The Concept of Patience and Its Representation
In a play of jealousies and passions, patience, as a virtue, is presented as a foil to the “raging motions” seen in many characters. There are two aspects to patience in Othello, demonstrated firstly by suspending intellectual judgment and repressing instinctive emotional responses until they may be validated and grounded with logic and truth, and secondly through withstanding emotional pain and sustaining one’s integrity despite the tragedies that may have befallen one. The Duke, the voice of rationality, remarks, “What cannot be preserved when fortune takes, / Patience her injury a mockery makes.”
Shakespeare presents this lack of patience in the titular character of Othello, who, as a result, falls to tragic depths. Initially rational, Othello is capable of choosing patient reason over passion or aggression. He says to an enraged Brabantio, “Keep up your bright swords, for the dew will rust them,” thereby demonstrating his control of his emotions – which appears all the more noble when juxtaposed against Brabantio’s own impassioned and rash aggression. The Blackamoor in this scene emerges as the more rational and composed of the two, whilst Brabantio continues to make preposterous indictments of witchcraft against Othello and chooses to seek immediate emotional gratification through revenge, following his own flawed sense of justice, which is, as rightly pointed out by the Duke, based on nothing but “thin habits and poor likelihoods.” Othello is even able to subtly chide the impulsive Brabantio by suggesting “Good signor, you shall more command with years/ Than with your weapons.” This moment speaks to Othello’s control over both the situation and his emotions. Later in the play, plagued by the maleficent manipulations of Iago, Othello regresses into the state of a stereotypical Moor – emotional, impulsive and irrational.
Othello’s regression is first seen when he asks Iago for “satisfaction” in place of “proof” concerning Desdemona’s fidelity. Iago establishes prior to this that “it is impossible you should see [Desdemona and Cassio in an act of adultery].” He further frustrates Othello by denying him knowledge of his thoughts – “You cannot [know my thoughts, even] if my heart were in your hand.” Othello, however, as the soldier used to the “tented fields” and simple clarity of the military world, where the good and bad are easily dichotomized into the Venetians and the invaders, is unable to settle for uncertainty and patiently withhold judgment until evidence is found. Certainty that Desdemona is loyal would solve the problem but unfortunately it is impossible to prove fidelity logically; infidelity, conversely, requires just a single act. Certainty would enable and vindicate action, and Othello, in seeking to salvage his pride and soothe his seething emotions, demonstrates an affinity for action as he makes the logical leap – “To be once in doubt is to once be resolved.” Instead of patiently seeking proof, withholding unfounded emotions and curbing rash actions, he pines “would I were satisfied,” and accepts the flimsy suggestions of Iago as “satisfaction” – which is less logical proof than it is intellectual numbing and emotional appeasement.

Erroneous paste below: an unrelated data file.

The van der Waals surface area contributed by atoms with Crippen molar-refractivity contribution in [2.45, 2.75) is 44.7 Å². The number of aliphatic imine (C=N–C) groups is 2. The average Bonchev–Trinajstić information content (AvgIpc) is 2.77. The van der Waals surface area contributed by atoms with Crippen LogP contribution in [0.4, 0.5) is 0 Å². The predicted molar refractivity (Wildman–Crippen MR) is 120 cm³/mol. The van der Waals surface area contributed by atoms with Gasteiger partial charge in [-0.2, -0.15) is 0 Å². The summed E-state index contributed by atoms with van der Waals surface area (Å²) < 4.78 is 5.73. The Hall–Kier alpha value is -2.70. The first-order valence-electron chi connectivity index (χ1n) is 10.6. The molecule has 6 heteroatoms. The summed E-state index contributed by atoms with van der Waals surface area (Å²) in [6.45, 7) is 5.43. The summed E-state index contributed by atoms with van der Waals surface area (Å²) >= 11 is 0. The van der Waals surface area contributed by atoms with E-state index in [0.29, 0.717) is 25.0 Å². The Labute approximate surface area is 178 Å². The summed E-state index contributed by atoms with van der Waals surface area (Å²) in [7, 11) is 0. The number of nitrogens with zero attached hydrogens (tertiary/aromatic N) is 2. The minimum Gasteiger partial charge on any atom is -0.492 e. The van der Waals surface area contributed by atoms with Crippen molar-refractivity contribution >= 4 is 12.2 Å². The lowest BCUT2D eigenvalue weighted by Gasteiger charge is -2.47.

Iago relates to Othello Cassio’s putative dream with minute attention to detail, dramatically creating the scene in Othello’s mind of Cassio and Desdemona luxuriating in libidinous sex. Othello, unable to adopt the stance of patience, succumbs to the peremptory emotional claims of his imaginative reality and forsakes logic. Instead of accepting Iago’s caveat that “this was but a dream,” Othello asserts that it denoted a “foregone conclusion.” Othello, in his need for certainty leaps to clutch at a “foregone conclusion,” collapsing temporal sequence in favour of emotional “satisfaction.” The insubstantial evidence that Iago provides hence become merely convenient articles to mollify his intellect, whilst a stronger and more primitive need for decision and action takes over.
Such action takes the form of revenge and murder – not very different from Brabantio’s earlier attack. Othello’s decision to do so is another incident of thwarted patience – he is unable to endure the humiliation Desdemona’s alleged infidelity brings to his public name as well as the emotional pain he has to undergo. Iago ostentatiously cautions a raging Othello, “Patience, I say; your mind perhaps may change.” However, as Iago predicts, Othello rejects this piece of advice completely, declaring an unrelenting resolution and refusing to consider the value of patiently living out his sense of humiliation, pain and injustice:
Never Iago…my bloody thoughts with violent pace
Shall ne’er look back, ne’er look back to humble love,
Till that a capable and wide revenge